By 1965 a vast new building programme had been in progress for the past ten years. Two brick built barrack blocks had been completed and occupied in 1958 and during that time training wings and barrack rooms had been moving from one wooden hut to another as circumstances demanded. A brand new Education Wing was completed and with a permanent home, could look forward to improving standards in more suitable surroundings. In 1961 it had been decided to cease entering candidates for the Junior Test and to concentrate on passing the Intermediate Test so that the brighter boys could tackle the Senior Test all the more quickly. In 1969, to take one year as an example, 99% boys gained a full Intermediate Certificate and 29% a full Senior. Furthermore, a number of boys who had completed their Senior – the number varied between six and twenty – continued their studies in preparation for GCE ‘O’level.
On 1st April 1970 The Mayor, Aldermen and Burgesses of the Borough of Wareham bestowed upon the Regiment the Honorary Freedom of the Borough of Wareham in appreciation of the long association between the Regiment and the Borough and in recognition of the highly important role of the Regiment in support of the Armed Forces of the Crown and conferred upon the Regiment the right and distinction to march through the streets of the Borough on all ceremonial occasions with bayonets fixed and drums beating. The Regiment exercised this Freedom regularly up until its final Freedom of Wareham Parade when it marched through the Town for the last time on 13th September 1992.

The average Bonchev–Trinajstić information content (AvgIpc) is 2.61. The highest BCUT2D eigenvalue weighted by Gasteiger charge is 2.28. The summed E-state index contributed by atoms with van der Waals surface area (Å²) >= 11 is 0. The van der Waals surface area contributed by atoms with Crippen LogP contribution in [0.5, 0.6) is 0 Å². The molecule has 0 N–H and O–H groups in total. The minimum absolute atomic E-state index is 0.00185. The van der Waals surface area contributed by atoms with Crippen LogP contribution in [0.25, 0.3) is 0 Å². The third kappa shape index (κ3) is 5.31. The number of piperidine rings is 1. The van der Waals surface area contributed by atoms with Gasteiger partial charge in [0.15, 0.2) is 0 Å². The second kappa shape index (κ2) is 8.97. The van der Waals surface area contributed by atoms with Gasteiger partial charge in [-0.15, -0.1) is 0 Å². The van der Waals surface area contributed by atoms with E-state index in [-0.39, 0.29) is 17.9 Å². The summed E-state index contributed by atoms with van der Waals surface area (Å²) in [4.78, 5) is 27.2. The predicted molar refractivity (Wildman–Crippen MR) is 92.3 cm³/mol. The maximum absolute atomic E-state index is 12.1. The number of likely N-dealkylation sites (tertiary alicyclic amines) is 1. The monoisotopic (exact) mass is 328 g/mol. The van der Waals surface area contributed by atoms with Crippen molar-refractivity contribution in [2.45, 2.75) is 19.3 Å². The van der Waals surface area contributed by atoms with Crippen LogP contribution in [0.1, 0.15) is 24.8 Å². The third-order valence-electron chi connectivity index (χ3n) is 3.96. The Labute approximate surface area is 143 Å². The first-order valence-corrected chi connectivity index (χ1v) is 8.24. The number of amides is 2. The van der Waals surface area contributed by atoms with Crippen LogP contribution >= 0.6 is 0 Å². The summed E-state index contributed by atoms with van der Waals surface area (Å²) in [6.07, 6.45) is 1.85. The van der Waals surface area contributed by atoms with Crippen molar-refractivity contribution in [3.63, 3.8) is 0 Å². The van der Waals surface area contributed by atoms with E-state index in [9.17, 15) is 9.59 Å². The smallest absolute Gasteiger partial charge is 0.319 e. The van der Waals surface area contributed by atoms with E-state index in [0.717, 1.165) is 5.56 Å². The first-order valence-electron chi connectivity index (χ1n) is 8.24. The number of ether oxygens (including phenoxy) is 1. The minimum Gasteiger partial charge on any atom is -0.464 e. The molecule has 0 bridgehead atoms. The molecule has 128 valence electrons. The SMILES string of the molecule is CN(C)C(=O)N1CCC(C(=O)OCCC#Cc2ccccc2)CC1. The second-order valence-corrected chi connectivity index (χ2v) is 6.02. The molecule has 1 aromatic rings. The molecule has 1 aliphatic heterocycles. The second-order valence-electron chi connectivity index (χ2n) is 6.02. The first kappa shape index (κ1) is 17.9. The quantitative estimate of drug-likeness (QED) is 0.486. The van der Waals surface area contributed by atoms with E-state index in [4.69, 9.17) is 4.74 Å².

In 1971, to commemorate fifty years of boys’ training at Bovington, HRH The Princess Anne visited the Regiment as Inspecting Officer of the Spring Pass Off Parade. In the same year the system of Army Certificates of Education and their Junior Army equivalents came to an end. The Army Certificate of Education was replaced by the Education for Promotion Certificate (EPC) which was primarily for soldiers already within the promotion bracket and was therefore unsuitable for Junior Soldiers.